An afterthought

The middle sock was my first (modified sweet tomato heel). The left sock was second (different modification to the sweet tomato heel). The black cuff/heel/toe was the last (short row with the sweet tomato stitch pickup technique).
Perfect technique, far from perfect yarn matching

I love the Paton stretch sock yarn and I love wearing the socks.  I only have one pair of socks I like as much, a Smartwool sport sock that fits as well as the socks I make for myself.

In the socks I’ve done so far, I’ve got two modified versions of the sweet tomato heel and a short row heel using the sweet tomato stitch pickup technique.  This time I’m going to work a modified version of the afterthought heel.  The single row of black yarn near the needles is where the heel will be inserted.

After three pair of socks, I think I’ve found my rhythm . . . sort of.  The trick is to wear glasses strong enough for me to see the stitches.  I’m no longer dropping stitches or inadvertently adding stitches.  Who knew?  Go me!

I’ve refined the pattern I’m using (toe up sock).  My wedge toe has more of a pleasing curve (magic cast on 40 stitches, increase every row for 4 rows, every other row 2x and every 4th row 1x for a total of 68 stitches).  Now that I’ve got the technique down and have wised up and started wearing strong glasses things are coming together nicely.  I just need to test drive this heel technique to see which one works best for me (least number of holes and fits the best).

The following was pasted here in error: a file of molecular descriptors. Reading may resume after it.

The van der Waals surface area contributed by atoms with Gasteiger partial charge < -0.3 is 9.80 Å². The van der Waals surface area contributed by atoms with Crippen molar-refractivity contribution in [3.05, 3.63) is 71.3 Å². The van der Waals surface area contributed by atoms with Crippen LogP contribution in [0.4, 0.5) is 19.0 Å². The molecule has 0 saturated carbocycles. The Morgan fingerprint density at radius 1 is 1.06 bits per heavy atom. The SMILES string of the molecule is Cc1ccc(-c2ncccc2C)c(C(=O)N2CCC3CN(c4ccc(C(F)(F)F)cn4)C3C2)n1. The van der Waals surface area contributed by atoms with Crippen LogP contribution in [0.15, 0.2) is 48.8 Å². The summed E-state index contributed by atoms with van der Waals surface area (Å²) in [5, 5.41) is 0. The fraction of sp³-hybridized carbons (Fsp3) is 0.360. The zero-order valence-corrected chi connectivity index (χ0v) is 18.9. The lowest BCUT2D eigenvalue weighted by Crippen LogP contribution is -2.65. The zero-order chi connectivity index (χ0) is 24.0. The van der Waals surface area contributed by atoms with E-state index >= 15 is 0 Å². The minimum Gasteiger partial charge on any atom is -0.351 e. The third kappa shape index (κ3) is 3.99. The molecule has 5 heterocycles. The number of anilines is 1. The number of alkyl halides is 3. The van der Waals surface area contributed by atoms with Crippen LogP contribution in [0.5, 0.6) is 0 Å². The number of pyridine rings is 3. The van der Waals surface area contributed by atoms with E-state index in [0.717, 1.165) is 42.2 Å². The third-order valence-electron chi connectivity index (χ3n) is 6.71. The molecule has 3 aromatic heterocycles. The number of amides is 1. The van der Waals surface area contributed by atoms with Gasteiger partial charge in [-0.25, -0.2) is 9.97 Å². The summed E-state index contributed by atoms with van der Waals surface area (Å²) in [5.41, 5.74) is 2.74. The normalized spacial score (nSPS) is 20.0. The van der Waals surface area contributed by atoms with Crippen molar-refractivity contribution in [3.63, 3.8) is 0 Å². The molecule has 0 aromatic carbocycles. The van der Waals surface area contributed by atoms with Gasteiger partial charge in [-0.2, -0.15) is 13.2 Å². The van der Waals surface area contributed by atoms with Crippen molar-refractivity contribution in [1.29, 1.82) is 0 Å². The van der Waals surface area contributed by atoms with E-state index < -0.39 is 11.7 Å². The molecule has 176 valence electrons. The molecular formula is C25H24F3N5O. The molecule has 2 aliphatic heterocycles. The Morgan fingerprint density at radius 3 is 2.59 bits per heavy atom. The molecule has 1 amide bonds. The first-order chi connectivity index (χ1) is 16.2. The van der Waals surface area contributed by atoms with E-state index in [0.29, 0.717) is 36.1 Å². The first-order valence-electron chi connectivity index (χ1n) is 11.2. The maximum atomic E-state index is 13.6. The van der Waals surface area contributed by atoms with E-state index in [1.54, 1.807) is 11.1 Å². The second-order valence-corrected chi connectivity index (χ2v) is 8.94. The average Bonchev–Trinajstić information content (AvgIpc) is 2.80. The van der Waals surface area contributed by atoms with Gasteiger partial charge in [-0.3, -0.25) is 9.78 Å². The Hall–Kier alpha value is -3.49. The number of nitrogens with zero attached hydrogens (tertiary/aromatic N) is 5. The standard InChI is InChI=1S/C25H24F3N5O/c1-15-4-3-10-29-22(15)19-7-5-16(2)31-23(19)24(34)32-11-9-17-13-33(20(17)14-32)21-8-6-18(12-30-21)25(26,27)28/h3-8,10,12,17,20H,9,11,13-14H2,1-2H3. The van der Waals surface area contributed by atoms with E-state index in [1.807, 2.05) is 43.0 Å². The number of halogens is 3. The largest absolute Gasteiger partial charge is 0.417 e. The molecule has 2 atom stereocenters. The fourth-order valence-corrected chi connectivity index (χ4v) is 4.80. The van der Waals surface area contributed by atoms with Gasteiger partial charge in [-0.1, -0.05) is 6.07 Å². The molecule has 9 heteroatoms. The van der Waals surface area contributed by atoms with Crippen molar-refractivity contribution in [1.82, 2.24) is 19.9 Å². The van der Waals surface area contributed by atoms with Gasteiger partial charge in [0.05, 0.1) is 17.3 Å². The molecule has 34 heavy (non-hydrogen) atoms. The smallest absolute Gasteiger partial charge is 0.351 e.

Because my feet are so short I can get a whole pair of socks out of a single skein of sock yarn if I don’t need tall socks.  If you discount the ~30 hours it takes to make a pair of socks, these are a bargain at about $6 a pair.  If I want the socks taller than a 3″ crew, I need just a touch more yarn, thus the black toes, heels and cuff.

This latest pair of socks show I can’t seem to get the quality of work paired with the pattern matching.  Admittedly, this yarn is the left over from the very first pair of socks, so I’m cutting myself all kinds of slack.  As I seldom leave the farm, the likelihood of anyone but me noticing the pattern doesn’t match is pretty darn small.  And if they do notice, I’m pretty certain I won’t care.

Leave a Reply

Your email address will not be published. Required fields are marked *

Validation * Time limit is exhausted. Please reload the CAPTCHA.